NCCU's drum line suspended amid hazing claims
Posted September 13, 2012
Durham, N.C. — Hazing allegations have prompted North Carolina Central University to suspend nearly a quarter of its marching band.
According to a statement the university released Thursday morning, the Marching Sound Machine Band's 36-member drum line is not allowed to participate in any band-related activities while the allegations are being investigated.
"NCCU has a zero-tolerance policy on hazing," the statement read. "Hazing is a criminal behavior, as well as a direct violation of the university's Student Code of Conduct and North Carolina General Statutes."
The suspension, which does not affect band members' status at the university, went into effect Monday after some individuals in the band complained of what Kevin Rome, vice chancellor for student affairs, described as "general hazing."
He would not go into details about the accusations or say who specifically might have been involved.
Rome said he expects the university's investigation to be complete as early as next week
That means, however, that the drum line won't be able to play this Saturday when the NCCU Eagles face off against the Duke Blue Devils in Durham's Bull City Gridiron Classic.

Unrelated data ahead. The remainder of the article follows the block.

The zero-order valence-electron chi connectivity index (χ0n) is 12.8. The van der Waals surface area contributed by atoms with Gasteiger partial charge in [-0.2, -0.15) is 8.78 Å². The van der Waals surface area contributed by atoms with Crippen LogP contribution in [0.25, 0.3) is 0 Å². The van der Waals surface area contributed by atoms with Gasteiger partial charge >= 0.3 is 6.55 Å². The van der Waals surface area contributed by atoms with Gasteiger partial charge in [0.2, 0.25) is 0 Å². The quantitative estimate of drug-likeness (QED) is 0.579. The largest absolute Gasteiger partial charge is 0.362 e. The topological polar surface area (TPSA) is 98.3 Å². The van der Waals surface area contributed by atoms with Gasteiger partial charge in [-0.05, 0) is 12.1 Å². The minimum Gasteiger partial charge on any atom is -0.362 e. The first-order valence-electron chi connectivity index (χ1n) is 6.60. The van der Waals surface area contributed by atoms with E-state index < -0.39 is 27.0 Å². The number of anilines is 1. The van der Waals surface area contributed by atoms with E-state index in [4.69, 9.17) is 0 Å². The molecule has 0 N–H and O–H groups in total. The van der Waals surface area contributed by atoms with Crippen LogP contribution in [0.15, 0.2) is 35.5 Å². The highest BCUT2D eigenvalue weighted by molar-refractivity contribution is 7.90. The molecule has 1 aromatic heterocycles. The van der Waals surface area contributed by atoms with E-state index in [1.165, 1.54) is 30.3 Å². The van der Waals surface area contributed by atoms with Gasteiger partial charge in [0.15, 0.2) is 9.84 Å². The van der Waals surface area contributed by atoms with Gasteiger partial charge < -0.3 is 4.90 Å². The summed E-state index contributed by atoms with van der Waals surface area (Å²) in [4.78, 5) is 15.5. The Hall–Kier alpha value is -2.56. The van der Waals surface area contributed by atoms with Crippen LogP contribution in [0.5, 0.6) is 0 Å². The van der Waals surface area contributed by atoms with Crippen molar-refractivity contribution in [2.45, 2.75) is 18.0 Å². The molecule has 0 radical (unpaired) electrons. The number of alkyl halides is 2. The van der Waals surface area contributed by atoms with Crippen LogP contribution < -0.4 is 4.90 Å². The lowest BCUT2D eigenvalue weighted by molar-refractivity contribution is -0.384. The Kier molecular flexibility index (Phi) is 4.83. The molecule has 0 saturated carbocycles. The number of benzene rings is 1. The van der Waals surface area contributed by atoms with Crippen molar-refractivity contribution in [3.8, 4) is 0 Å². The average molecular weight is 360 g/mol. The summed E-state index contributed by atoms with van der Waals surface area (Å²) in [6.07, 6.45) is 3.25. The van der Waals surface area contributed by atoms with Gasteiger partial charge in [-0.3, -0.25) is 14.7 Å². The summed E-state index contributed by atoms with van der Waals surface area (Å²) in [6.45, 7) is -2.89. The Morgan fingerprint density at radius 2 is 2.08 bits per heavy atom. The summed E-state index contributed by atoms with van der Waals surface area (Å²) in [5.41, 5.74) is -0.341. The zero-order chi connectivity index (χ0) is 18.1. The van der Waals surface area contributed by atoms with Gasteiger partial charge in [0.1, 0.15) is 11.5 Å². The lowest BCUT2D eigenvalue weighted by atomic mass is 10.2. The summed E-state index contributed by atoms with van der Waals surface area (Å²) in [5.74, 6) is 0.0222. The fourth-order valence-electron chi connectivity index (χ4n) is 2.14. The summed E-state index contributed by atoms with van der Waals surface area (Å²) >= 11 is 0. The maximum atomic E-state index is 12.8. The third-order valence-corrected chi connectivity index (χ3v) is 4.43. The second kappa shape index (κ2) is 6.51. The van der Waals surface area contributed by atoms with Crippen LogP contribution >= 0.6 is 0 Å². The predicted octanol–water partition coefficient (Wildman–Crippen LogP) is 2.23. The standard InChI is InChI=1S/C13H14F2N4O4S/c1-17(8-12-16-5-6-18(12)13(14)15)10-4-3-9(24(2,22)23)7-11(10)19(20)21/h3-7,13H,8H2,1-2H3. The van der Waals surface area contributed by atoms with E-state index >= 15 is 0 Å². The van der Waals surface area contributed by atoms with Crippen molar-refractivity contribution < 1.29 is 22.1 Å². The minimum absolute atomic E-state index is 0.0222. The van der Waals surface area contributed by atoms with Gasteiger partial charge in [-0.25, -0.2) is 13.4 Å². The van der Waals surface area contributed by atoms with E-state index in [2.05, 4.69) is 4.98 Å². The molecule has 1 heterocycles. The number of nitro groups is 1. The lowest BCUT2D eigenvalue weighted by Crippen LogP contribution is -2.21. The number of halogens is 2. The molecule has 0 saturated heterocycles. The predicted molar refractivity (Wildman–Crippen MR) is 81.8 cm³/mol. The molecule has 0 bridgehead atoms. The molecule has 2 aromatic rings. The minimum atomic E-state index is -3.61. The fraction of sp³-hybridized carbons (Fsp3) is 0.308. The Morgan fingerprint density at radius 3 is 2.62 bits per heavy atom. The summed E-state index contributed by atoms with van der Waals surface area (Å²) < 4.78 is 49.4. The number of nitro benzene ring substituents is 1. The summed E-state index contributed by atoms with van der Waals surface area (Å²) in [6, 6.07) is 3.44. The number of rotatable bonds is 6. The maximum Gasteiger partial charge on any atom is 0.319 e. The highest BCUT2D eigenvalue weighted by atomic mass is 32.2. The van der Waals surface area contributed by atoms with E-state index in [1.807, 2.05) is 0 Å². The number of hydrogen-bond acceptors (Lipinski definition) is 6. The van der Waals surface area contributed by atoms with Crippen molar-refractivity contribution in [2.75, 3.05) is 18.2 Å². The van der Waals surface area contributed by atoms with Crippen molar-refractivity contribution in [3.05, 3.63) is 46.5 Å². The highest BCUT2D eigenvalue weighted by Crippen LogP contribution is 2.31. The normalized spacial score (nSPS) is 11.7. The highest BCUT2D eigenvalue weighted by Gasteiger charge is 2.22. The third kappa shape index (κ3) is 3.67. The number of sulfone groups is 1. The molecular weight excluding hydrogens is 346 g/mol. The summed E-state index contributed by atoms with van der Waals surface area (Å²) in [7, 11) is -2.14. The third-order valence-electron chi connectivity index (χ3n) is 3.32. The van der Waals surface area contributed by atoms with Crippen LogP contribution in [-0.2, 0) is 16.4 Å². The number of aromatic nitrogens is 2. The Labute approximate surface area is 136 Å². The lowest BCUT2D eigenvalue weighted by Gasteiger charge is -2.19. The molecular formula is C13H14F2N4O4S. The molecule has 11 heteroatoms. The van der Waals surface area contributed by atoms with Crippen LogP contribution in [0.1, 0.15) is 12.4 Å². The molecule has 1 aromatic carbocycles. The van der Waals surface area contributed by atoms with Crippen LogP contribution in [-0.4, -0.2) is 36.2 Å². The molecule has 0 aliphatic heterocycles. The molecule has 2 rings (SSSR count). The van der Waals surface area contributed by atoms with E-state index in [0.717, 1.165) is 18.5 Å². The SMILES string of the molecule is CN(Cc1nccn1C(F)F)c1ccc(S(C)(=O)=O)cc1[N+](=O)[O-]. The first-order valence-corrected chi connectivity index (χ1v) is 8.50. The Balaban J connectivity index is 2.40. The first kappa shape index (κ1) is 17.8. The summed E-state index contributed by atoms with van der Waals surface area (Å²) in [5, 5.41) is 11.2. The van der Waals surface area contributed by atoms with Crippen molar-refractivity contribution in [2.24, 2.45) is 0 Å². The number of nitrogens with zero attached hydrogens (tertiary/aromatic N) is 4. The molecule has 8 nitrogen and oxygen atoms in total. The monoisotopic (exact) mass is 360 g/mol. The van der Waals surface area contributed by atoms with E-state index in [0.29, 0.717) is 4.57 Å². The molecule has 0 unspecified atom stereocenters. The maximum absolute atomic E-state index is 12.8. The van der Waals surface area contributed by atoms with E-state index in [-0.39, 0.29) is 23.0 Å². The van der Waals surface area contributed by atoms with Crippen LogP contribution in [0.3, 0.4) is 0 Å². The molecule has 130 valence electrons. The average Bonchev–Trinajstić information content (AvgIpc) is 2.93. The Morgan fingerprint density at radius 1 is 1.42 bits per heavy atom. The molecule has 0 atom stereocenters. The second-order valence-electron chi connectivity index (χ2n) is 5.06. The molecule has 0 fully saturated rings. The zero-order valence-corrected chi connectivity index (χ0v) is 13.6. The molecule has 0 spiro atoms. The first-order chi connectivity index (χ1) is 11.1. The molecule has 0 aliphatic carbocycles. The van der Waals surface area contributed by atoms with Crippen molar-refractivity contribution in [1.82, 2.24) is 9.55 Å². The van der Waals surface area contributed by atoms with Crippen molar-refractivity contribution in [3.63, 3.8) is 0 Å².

Students called the suspension a big loss.
"The drum line is, sort of, what makes up the backbone of the marching band in the first place," student Larry McGill said. "To hear that it's been suspended is almost like having the backbone of the band taken out."
Rysden Dunn is on NCCU's dance team.
"We dance to what they're playing, so, I don't even know how (Saturday's performance) will work out," she said. "So, the whole band is going to fall apart, basically, without the drum line."
In November, a drum major for Florida A&M University's Marching 100, died after he was beaten by band mates during a hazing ritual.
The death prompted the band's director to resign and the university to suspend the band.
The university's president, James Ammons, also resigned. Ammons had been the chancellor at NCCU until 2007, when he left the post for Florida A&M.
Rome said the Florida case was not a factor in the university's actions.
"We would take these actions, regardless of whether the incident happened at Florida A&M," he said. "It's the right thing to do."